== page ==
Susan Lucci Would Welcome an ‘AMC’ Reboot with Lorraine Broderick at the Helm

All My Children, The Real Housewives of, Susan Lucci, Andy Cohen
Pictured: Susan Lucci, Andy Cohen
Courtesy of Nathan Congleton/NBC

Talks of rebooting “All My Children” have been circulating for well over a year and don’t seem to be dying down anytime soon, especially as we approach the 9th anniversary of the show’s cancellation by ABC. While on the red carpet at the American Heart Association’s Go Red for Women Red Dress Collection in New York on Wednesday, Susan Lucci, who for over forty years portrayed the iconic role of Erica Kane on the series, said that if the show was to get a reboot it would have to be with the right person at the helm.

“We are hearing a little buzz. It’s just important to be in the right hands,” Lucci said of a possible reboot of the soap while speaking to PageSix. “Lorraine Broderick was the head writer and I know that she’s a beautiful writer, so if she was [on board] that would help a lot.”

Broderick, who is currently a breakdown writer at “Days of our Lives” was the head writer of “AMC” during the final months of the show’s run on ABC. She had previously served as a scriptwriter, co-head writer, associate head writer and another stint as head writer for the series at various stages of her career dating back to 1979 when she joined the show’s writing team.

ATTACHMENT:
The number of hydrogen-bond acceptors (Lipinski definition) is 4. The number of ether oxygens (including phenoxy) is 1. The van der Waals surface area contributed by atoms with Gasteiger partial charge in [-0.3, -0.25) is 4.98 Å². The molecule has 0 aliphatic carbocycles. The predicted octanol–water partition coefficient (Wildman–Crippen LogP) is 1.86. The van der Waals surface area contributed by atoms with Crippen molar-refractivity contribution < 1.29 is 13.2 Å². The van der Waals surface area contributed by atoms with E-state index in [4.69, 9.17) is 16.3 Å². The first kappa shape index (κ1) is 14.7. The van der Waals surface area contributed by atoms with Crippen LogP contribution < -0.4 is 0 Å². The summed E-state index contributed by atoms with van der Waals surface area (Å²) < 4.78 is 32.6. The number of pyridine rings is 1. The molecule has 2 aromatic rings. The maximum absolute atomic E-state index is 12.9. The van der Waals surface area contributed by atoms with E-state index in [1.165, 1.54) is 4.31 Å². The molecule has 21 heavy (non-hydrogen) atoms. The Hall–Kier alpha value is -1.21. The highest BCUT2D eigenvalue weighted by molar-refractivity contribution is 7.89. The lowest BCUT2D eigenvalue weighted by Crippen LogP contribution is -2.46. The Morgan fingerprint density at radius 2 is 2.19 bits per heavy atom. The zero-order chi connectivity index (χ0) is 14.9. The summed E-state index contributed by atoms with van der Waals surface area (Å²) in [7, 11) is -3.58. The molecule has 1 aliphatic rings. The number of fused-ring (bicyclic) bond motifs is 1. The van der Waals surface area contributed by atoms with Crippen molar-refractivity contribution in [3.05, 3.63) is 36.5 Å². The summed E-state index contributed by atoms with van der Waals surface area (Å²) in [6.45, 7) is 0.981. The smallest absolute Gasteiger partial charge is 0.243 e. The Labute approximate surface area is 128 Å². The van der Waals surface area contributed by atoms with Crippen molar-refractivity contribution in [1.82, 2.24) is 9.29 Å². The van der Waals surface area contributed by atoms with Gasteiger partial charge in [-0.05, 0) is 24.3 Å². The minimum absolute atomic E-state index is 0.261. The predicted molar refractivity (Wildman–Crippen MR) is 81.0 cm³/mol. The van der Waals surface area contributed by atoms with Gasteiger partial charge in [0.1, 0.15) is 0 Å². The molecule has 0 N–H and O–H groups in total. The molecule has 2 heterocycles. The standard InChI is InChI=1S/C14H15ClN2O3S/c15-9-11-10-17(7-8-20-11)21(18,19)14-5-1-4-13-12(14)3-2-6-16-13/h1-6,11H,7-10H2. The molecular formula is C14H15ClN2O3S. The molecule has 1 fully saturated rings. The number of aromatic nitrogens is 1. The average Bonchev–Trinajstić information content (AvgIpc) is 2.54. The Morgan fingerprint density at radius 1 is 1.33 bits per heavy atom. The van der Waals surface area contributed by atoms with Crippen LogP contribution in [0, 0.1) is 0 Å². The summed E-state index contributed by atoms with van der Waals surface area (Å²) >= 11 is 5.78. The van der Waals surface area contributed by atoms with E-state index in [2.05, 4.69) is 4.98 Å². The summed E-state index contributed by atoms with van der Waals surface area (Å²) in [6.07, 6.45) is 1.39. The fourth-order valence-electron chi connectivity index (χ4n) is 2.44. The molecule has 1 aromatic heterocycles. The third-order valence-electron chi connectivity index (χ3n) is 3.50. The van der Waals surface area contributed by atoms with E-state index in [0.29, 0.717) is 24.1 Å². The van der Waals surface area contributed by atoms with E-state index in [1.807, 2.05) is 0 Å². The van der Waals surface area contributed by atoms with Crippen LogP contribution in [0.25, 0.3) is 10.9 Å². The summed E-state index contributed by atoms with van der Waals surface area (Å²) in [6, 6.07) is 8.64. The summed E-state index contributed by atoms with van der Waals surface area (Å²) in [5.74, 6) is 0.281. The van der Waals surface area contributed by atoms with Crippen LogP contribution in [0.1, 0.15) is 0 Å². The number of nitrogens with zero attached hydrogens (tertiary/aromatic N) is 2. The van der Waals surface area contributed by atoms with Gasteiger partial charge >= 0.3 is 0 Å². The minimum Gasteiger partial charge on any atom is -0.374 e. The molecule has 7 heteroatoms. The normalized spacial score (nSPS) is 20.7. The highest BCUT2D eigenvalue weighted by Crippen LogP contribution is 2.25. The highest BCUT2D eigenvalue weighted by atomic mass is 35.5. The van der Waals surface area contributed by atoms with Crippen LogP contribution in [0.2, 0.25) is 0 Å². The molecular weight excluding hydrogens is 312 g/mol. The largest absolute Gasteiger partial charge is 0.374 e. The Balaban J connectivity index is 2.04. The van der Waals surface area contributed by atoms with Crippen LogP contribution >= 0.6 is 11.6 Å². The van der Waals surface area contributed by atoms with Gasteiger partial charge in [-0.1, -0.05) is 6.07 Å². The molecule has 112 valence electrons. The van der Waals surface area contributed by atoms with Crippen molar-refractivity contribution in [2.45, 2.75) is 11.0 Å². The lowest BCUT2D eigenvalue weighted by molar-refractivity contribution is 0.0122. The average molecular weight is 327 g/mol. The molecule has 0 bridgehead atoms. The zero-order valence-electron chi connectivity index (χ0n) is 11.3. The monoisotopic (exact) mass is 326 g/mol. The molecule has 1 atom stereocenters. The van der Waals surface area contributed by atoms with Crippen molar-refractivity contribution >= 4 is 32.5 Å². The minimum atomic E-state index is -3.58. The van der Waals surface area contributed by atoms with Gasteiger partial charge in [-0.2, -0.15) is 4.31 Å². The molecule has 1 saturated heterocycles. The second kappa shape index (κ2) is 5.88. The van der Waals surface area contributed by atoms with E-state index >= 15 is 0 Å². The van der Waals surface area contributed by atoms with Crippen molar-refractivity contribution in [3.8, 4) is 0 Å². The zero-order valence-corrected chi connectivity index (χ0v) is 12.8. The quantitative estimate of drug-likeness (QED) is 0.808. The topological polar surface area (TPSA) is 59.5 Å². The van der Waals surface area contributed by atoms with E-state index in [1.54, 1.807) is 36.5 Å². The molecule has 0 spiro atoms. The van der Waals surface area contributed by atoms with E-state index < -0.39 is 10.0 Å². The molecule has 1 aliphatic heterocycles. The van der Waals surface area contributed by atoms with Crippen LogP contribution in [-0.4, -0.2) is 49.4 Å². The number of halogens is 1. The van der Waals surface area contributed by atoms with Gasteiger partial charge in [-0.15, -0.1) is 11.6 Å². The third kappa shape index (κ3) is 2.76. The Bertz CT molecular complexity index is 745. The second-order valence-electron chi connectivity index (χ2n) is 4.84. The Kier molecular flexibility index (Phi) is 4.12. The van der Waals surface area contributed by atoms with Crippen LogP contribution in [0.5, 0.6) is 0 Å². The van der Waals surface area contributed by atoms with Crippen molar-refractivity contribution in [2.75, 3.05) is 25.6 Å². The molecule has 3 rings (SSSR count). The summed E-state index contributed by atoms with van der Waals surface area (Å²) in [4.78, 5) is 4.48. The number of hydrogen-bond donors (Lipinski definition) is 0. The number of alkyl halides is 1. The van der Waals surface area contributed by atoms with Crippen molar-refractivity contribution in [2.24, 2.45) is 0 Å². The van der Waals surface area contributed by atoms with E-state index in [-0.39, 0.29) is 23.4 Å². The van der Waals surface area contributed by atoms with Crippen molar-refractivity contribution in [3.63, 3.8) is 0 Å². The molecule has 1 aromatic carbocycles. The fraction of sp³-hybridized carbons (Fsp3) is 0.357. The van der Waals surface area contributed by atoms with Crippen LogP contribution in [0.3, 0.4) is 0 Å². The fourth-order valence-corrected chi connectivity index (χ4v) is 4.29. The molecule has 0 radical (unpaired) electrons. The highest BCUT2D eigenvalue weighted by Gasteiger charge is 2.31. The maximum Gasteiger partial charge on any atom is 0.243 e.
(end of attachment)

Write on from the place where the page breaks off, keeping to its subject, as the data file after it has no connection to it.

The Today Show, Hoda Kotb, All My Children, The Real Housewives of, Susan Lucci, Andy Cohen
Nathan Congleton/NBC

In addition to discussing an “AMC” reboot, Lucci noted that “The Real Housewives” franchise isn’t an example of a modern-day soap. “I don’t think they are the modern-day soaps,” Lucci said to Page Six.  “There’s no storytelling. There’s a lot of editing. It’s, like, they cut to the chase all the time, and I think it’s different.” She added that reality stars are “great at entertaining,” but reiterates “I don’t think they’re the same.”

Lucci’s comments are in direct contrast to what Andy Cohen said of the Bravo franchise during a 2014 interview with “CBS This Morning.” “I think the ‘Housewives’ have replaced the modern-day soap opera in a weird way for a lot of people,” said Cohen. “Soap operas — scripted soap operas — there’s only a couple on the air right now, and truth is stranger than fiction.”

“All My Children” debuted on January 5, 1970 on ABC. A brief online reboot aired over 40 episodes in 2013, not including much of the show’s recognizable cast.